If you had unprotected sex, EC can be used to prevent pregnancy. EC is most effective if taken right after unprotected sex occurs but can actually be used up to 5 days after (Side Note: as days go by, the effectiveness goes byebye).

Are there any side effects?

The side effects of Plan B are similar to other hormonal birth control and generally not an issue for most people. In case you do have any side effects, these are normal:

  • Nausea and vomiting
  • Headache
  • Fatigue or dizziness
  • Tender breasts
  • Abdominal pain or cramps

These side effects only last a couple days. Also, your menstrual cycle may become affected (light, heavy, early, or late). Do not worry if this occurs. However, if you have severe abdominal pain or do not get your next period, please visit your primary care physician or gynecologist.

Is Plan B FDA-approved?

Yes! It’s a very safe medication that has no contraindications or safety concerns.

Are there options other than Plan B?

Yes! Let’s dive right into this subject!

There are a few options available to you.  The first is the popular Plan B One-Step pill or one of its many generic forms (Take Action, Aftera, React, MyWay, etc).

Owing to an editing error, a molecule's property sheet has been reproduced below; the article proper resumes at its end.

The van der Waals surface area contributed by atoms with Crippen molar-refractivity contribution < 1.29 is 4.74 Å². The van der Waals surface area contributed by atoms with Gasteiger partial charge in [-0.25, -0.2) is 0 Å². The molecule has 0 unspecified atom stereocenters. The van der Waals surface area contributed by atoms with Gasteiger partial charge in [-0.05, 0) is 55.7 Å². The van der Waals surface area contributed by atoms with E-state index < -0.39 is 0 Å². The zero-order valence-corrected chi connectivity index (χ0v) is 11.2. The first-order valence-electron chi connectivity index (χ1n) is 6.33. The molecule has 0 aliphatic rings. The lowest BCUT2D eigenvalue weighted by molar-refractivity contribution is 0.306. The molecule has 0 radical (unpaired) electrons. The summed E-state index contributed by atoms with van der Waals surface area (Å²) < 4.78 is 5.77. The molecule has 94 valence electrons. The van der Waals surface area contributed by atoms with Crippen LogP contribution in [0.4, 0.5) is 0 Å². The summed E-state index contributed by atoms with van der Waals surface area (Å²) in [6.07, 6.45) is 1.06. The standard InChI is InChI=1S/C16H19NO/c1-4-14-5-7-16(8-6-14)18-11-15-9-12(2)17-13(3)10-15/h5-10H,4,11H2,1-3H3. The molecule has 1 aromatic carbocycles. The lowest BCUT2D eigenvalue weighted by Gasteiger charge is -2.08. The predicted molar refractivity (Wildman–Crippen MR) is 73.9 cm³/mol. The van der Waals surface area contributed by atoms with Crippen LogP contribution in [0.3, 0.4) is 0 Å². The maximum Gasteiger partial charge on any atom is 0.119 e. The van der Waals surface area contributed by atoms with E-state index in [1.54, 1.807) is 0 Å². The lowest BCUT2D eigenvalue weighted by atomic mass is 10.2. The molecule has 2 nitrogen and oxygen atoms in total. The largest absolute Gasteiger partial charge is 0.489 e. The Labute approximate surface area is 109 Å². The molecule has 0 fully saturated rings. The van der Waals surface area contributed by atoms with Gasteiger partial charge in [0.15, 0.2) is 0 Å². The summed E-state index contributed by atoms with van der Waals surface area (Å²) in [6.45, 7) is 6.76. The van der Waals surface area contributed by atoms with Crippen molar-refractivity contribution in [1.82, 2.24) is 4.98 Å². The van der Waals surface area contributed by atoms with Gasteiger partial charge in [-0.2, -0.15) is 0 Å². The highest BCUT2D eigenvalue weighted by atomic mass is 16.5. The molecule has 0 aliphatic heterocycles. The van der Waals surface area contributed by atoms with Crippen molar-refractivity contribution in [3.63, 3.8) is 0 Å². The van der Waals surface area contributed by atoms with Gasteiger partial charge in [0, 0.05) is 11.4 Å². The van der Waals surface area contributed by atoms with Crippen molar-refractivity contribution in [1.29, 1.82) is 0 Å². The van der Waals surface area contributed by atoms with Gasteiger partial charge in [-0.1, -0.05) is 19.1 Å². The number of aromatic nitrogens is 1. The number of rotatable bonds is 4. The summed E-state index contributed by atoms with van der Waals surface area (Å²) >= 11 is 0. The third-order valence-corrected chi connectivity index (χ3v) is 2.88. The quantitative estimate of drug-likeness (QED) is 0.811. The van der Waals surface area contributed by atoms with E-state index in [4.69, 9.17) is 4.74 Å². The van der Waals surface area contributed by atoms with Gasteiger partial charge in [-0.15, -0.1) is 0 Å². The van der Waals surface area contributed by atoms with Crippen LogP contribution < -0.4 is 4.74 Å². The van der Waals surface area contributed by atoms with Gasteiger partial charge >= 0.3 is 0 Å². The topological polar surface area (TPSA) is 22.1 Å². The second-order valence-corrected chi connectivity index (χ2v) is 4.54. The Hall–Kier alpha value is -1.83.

The second is the Ella pill, which is less famous because it requires a prescription but works a bit better than Plan B.  You can only pick one of these two pills. Taking both is a recipe for failure since they basically cancel each other out, so please don’t try it.

Your third and most effective option is the copper IUD. If you’re interested in this one, check with your local clinics to see if you can get it quickly enough. It’s a good idea to take one of the pill options while you figure out the IUD.

How do EC pills work?

Little known fact, it can take up to 6 days for the sperm and egg to meet after having unprotected sex. This form of birth control causes the woman’s ovary to delay releasing the egg. Hence, there will be no egg for the sperm to meet! Sorry guys.

Now that we’ve discussed these options, you’re probably wondering how you can get a hold of them…

No matter how old you are or your gender, anyone can buy Plan B or one of its generic versions over-the-counter — that means no prescription needed — at your local pharmacy. However, everyone needs a prescription for Ella. A prescription for Plan B will probably help get your insurance to pay for it though.